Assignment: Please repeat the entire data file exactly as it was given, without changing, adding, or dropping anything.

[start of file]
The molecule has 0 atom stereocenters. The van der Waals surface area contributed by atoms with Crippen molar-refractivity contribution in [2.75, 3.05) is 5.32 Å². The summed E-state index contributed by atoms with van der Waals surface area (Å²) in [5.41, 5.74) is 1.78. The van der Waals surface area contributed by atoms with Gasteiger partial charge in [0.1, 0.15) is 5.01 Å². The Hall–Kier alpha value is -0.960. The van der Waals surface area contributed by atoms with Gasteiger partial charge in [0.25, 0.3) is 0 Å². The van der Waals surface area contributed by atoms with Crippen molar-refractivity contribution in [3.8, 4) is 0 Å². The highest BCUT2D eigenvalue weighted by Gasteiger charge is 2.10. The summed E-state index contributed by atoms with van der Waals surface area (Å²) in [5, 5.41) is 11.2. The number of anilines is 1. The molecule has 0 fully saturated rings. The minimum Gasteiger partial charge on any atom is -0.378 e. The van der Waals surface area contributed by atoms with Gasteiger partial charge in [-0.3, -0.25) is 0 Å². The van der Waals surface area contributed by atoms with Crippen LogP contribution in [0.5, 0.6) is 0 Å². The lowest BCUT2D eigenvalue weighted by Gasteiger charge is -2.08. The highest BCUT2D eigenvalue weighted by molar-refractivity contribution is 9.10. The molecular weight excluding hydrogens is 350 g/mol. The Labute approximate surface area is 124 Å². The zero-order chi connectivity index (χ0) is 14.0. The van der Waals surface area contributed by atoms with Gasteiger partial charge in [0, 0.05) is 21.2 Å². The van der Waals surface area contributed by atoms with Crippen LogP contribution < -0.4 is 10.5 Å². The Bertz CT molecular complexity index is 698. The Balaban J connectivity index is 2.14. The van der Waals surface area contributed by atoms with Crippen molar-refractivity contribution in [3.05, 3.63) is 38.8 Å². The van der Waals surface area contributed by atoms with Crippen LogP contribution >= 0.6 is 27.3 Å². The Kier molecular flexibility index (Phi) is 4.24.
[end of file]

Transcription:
The molecule has 0 atom stereocenters. The van der Waals surface area contributed by atoms with Crippen molar-refractivity contribution in [2.75, 3.05) is 5.32 Å². The summed E-state index contributed by atoms with van der Waals surface area (Å²) in [5.41, 5.74) is 1.78. The van der Waals surface area contributed by atoms with Gasteiger partial charge in [0.1, 0.15) is 5.01 Å². The Hall–Kier alpha value is -0.960. The van der Waals surface area contributed by atoms with Gasteiger partial charge in [0.25, 0.3) is 0 Å². The van der Waals surface area contributed by atoms with Crippen molar-refractivity contribution in [3.8, 4) is 0 Å². The highest BCUT2D eigenvalue weighted by Gasteiger charge is 2.10. The summed E-state index contributed by atoms with van der Waals surface area (Å²) in [5, 5.41) is 11.2. The number of anilines is 1. The molecule has 0 fully saturated rings. The minimum Gasteiger partial charge on any atom is -0.378 e. The van der Waals surface area contributed by atoms with Gasteiger partial charge in [-0.3, -0.25) is 0 Å². The van der Waals surface area contributed by atoms with Crippen LogP contribution in [0.5, 0.6) is 0 Å². The lowest BCUT2D eigenvalue weighted by Gasteiger charge is -2.08. The highest BCUT2D eigenvalue weighted by molar-refractivity contribution is 9.10. The molecular weight excluding hydrogens is 350 g/mol. The Labute approximate surface area is 124 Å². The zero-order chi connectivity index (χ0) is 14.0. The van der Waals surface area contributed by atoms with Gasteiger partial charge in [0, 0.05) is 21.2 Å². The van der Waals surface area contributed by atoms with Crippen LogP contribution < -0.4 is 10.5 Å². The Bertz CT molecular complexity index is 698. The Balaban J connectivity index is 2.14. The van der Waals surface area contributed by atoms with Crippen molar-refractivity contribution in [3.05, 3.63) is 38.8 Å². The van der Waals surface area contributed by atoms with Crippen LogP contribution >= 0.6 is 27.3 Å². The Kier molecular flexibility index (Phi) is 4.24.